halobacterium


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halobacterium

(hăl′ō-băk-tîr′ē-əm)
n. pl. halobac·teria (-tîr′ē-ə)
Any of various rod-shaped, halophilic, pigmented archaea of the genus Halobacterium, some of which produce bacteriorhodopsin to facilitate ATP synthesis during periods of oxygen deficiency.

Halobacterium

obligate halophiles which spoil meat of high salt content.
References in periodicals archive ?
But why is Halobacterium such a tenacious survivor?
She believes the answer stems from the fact that Halobacterium naturally lives in some rather inhospitable places: ultra-salty bodies of water such as the Dead Sea.
Evolving to cope with a salty lifestyle could explain why Halobacterium is so good at surviving radiation and other ravages, DiRuggiero reasons.
In some experiments, they exposed Halobacterium cells to beams of intense UV radiation.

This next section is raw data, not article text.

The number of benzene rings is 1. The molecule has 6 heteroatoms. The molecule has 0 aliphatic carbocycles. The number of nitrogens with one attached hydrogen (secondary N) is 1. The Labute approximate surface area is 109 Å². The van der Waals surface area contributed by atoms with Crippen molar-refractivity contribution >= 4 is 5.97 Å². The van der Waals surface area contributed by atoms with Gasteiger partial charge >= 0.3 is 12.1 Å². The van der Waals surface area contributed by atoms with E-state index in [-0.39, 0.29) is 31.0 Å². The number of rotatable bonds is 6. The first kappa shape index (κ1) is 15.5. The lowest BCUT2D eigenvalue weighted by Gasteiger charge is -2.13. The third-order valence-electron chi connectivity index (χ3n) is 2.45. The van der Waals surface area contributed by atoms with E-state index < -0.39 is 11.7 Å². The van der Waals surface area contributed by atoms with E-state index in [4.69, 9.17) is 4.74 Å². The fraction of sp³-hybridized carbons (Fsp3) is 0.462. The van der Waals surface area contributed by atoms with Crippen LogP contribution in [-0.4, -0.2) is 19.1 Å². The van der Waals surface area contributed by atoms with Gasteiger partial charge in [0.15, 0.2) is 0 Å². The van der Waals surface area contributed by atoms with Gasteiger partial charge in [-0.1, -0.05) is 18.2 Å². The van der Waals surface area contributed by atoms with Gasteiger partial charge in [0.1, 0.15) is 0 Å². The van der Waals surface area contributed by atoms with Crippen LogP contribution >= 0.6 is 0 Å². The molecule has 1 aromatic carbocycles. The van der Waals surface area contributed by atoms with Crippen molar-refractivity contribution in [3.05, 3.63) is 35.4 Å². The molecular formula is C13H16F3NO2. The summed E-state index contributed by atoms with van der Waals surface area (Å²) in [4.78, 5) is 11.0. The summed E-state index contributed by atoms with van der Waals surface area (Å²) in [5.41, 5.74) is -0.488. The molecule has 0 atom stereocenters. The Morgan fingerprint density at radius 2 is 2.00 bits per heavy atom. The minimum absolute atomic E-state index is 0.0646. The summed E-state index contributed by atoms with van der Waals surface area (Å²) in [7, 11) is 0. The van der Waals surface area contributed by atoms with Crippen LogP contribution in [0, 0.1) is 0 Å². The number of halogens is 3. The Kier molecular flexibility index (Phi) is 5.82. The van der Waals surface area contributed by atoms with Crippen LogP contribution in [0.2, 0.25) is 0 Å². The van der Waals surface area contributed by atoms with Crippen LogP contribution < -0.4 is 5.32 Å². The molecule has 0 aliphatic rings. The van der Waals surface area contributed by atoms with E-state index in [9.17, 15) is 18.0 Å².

coli that lives in the human gut, would have been completely exterminated, yet 80 percent of the Halobacterium cells survived.
In other experiments, the researchers used a vacuum chamber at NASA's Goddard Space Flight Center to expose cells of Halobacterium to a space- like vacuum (1 millitorr).
The Sulfolobus and Halobacterium genes that begin operons show this characteristic.
Unusual evolution of a superoxide dismutase-like gene from the extremely halophilic archaebacterium Halobacterium cutirubrum.
Halobacterium halobium Mn-SOD gene: archaebacterial and eubacterial features.
Using systems approaches, simple model organisms such as Halobacterium NRC-1 and H.
Baliga and co-workers have conducted extensive genomic studies on the unusual properties of Halobacterium NRC-1 to provide considerable insight into the biology of these organisms.
Because of its close relatedness to Halobacterium NRC-1, H.